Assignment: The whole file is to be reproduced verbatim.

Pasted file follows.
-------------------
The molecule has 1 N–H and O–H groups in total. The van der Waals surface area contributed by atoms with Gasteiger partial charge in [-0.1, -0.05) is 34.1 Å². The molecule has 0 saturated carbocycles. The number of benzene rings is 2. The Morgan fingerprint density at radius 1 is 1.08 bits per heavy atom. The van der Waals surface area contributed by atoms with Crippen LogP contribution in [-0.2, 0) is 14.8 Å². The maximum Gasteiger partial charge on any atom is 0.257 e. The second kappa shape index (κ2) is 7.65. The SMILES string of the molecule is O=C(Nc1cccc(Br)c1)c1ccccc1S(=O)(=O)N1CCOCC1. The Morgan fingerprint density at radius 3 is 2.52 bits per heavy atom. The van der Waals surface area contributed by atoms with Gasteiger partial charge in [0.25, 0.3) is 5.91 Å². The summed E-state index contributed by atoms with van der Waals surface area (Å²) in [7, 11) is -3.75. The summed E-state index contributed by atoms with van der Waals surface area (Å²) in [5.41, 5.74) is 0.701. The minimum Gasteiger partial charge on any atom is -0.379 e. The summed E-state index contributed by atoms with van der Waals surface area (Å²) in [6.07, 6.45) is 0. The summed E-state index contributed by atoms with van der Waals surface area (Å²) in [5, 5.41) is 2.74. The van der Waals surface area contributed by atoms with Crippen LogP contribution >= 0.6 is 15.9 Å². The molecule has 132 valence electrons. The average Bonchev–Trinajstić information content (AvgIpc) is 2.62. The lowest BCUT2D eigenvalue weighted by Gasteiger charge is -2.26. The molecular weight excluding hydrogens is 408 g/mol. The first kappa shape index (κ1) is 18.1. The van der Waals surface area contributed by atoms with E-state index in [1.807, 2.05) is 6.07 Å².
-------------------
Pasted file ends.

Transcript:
The molecule has 1 N–H and O–H groups in total. The van der Waals surface area contributed by atoms with Gasteiger partial charge in [-0.1, -0.05) is 34.1 Å². The molecule has 0 saturated carbocycles. The number of benzene rings is 2. The Morgan fingerprint density at radius 1 is 1.08 bits per heavy atom. The van der Waals surface area contributed by atoms with Crippen LogP contribution in [-0.2, 0) is 14.8 Å². The maximum Gasteiger partial charge on any atom is 0.257 e. The second kappa shape index (κ2) is 7.65. The SMILES string of the molecule is O=C(Nc1cccc(Br)c1)c1ccccc1S(=O)(=O)N1CCOCC1. The Morgan fingerprint density at radius 3 is 2.52 bits per heavy atom. The van der Waals surface area contributed by atoms with Gasteiger partial charge in [0.25, 0.3) is 5.91 Å². The summed E-state index contributed by atoms with van der Waals surface area (Å²) in [7, 11) is -3.75. The summed E-state index contributed by atoms with van der Waals surface area (Å²) in [5.41, 5.74) is 0.701. The minimum Gasteiger partial charge on any atom is -0.379 e. The summed E-state index contributed by atoms with van der Waals surface area (Å²) in [6.07, 6.45) is 0. The summed E-state index contributed by atoms with van der Waals surface area (Å²) in [5, 5.41) is 2.74. The van der Waals surface area contributed by atoms with Crippen LogP contribution >= 0.6 is 15.9 Å². The molecule has 132 valence electrons. The average Bonchev–Trinajstić information content (AvgIpc) is 2.62. The lowest BCUT2D eigenvalue weighted by Gasteiger charge is -2.26. The molecular weight excluding hydrogens is 408 g/mol. The first kappa shape index (κ1) is 18.1. The van der Waals surface area contributed by atoms with E-state index in [1.807, 2.05) is 6.07 Å².